FDA warns robotic surgeries for cancer-related procedures not approved
A surgery that is supposed to cut down on patient recovery time could be causing more pain in the long run. WINK News looked at why the U.S. Food & Drug Administration is warning the public about robotic surgery regarding cancer-related issues.
Lora McCann has been breast cancer free for eight years now, but her journey through surgeries, treatment and experience with various doctors is why she decided to become an advocate for other patients.
“They ask you a lot of questions, and they give you a lot of information,” McCann said. “And that’s the absolute worst time for that.”
McCann said patients can make giant mistakes by agreeing to a procedure the FDA is warning them about. The administration said the use of robotic surgery for mastectomies or other cancer-related surgeries is not approved.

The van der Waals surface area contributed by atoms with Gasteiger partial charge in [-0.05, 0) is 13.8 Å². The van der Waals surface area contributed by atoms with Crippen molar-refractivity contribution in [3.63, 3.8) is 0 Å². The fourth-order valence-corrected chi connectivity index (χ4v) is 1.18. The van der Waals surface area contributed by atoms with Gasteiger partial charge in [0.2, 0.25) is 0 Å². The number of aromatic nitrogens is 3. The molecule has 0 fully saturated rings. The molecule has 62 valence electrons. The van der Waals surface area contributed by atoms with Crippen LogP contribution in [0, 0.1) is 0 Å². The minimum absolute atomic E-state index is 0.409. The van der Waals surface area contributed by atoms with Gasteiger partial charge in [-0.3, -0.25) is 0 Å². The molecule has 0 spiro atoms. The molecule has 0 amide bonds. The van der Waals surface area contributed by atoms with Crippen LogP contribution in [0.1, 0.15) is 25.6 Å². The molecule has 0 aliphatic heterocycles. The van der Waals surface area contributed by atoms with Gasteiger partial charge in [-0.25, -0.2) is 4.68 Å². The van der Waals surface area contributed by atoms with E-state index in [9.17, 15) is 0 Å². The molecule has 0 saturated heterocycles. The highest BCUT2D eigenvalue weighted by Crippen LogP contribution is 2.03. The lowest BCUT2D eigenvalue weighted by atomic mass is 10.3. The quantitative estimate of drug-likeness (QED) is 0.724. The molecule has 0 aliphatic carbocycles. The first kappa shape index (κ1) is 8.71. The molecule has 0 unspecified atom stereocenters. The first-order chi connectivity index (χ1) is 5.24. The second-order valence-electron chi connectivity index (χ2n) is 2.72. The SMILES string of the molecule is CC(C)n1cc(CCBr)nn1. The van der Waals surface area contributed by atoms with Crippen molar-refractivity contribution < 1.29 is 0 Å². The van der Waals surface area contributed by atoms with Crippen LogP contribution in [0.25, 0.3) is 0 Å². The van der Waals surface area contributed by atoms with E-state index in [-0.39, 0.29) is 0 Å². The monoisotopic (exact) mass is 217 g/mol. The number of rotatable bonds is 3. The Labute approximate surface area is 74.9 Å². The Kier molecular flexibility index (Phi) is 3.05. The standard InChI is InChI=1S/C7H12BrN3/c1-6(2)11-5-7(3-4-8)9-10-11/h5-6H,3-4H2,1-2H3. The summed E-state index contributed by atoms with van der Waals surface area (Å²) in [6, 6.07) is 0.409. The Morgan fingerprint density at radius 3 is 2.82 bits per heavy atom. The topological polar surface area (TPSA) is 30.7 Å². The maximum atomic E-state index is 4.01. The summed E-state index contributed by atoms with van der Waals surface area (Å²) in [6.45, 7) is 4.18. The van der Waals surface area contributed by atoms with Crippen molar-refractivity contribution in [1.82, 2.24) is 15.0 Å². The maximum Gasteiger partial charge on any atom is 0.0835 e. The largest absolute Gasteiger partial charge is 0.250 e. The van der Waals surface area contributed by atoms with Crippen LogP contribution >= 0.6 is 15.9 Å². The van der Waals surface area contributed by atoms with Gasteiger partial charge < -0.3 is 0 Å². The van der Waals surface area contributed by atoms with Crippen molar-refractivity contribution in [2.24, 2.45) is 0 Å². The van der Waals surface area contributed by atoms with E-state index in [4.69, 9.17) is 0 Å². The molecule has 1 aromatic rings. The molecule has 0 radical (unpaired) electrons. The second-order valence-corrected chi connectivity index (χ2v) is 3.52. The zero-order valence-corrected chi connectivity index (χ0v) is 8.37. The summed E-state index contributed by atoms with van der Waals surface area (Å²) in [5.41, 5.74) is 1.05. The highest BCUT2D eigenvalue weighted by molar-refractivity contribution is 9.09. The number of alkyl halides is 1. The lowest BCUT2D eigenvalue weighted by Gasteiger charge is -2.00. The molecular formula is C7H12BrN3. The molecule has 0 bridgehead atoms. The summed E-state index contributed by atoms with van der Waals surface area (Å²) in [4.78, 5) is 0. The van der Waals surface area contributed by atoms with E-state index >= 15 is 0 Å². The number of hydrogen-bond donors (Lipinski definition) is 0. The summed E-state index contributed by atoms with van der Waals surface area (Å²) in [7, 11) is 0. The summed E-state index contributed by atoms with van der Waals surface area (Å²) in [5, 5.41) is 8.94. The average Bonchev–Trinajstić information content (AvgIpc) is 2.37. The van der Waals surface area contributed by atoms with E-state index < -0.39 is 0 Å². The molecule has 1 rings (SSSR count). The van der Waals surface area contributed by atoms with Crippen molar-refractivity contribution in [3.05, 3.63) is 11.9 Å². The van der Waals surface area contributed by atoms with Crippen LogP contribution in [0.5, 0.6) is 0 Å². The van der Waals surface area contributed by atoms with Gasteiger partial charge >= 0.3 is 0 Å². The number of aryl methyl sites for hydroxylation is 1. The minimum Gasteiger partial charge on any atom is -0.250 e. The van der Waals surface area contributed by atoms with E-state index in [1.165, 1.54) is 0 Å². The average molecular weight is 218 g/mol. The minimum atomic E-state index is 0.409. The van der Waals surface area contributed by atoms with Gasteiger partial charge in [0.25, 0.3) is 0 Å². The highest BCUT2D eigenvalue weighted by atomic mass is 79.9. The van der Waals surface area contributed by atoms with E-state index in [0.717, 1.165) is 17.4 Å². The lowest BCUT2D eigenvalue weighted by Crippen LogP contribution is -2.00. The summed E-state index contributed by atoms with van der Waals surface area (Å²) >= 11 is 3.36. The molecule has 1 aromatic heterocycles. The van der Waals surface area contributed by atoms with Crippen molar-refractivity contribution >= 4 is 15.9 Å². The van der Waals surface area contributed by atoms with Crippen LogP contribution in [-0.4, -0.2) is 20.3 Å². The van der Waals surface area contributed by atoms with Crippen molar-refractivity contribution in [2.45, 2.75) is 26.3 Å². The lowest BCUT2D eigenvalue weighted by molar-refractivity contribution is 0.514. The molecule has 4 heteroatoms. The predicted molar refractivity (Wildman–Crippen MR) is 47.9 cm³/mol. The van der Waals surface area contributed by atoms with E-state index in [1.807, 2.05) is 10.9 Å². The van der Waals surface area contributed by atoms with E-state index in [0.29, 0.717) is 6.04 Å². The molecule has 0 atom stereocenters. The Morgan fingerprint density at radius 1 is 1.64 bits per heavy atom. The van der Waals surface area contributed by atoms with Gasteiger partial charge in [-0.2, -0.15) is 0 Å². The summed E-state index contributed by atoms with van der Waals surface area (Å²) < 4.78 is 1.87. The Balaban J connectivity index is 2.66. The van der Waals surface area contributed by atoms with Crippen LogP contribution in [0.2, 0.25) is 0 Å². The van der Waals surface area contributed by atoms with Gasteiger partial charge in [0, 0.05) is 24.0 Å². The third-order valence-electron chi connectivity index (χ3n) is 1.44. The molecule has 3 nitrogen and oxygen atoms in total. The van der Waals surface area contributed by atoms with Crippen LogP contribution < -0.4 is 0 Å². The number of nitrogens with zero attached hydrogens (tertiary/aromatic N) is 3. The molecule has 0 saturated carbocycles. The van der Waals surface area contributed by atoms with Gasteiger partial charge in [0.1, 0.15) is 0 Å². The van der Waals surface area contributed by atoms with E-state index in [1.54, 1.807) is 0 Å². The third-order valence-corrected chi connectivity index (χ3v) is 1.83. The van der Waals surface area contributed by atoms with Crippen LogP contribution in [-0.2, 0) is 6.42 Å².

“My other concern is anything that’s not approved, insurance companies tend to say, ‘No, we’re not going to pay,’” McCann said. “This is expensive technology. You’re probably looking at tens of thousands of dollars of bills.”
Even though these robotic arms can make smaller incisions, MacCann said the procedure is not worth the risk.
“The FDA goes through testing on these things to make sure that the patient stays protected,” McCann said.
And McCann said patients should protect themselves by asking doctors about risks, benefits and how many times they have performed the procedure before agreeing to one.
WINK News contacted Lee Memorial Hospital and Naples Community Hospital for comment about the federal government warning and how that might impact patients and procedures, but neither hospital replied in time for air or publication.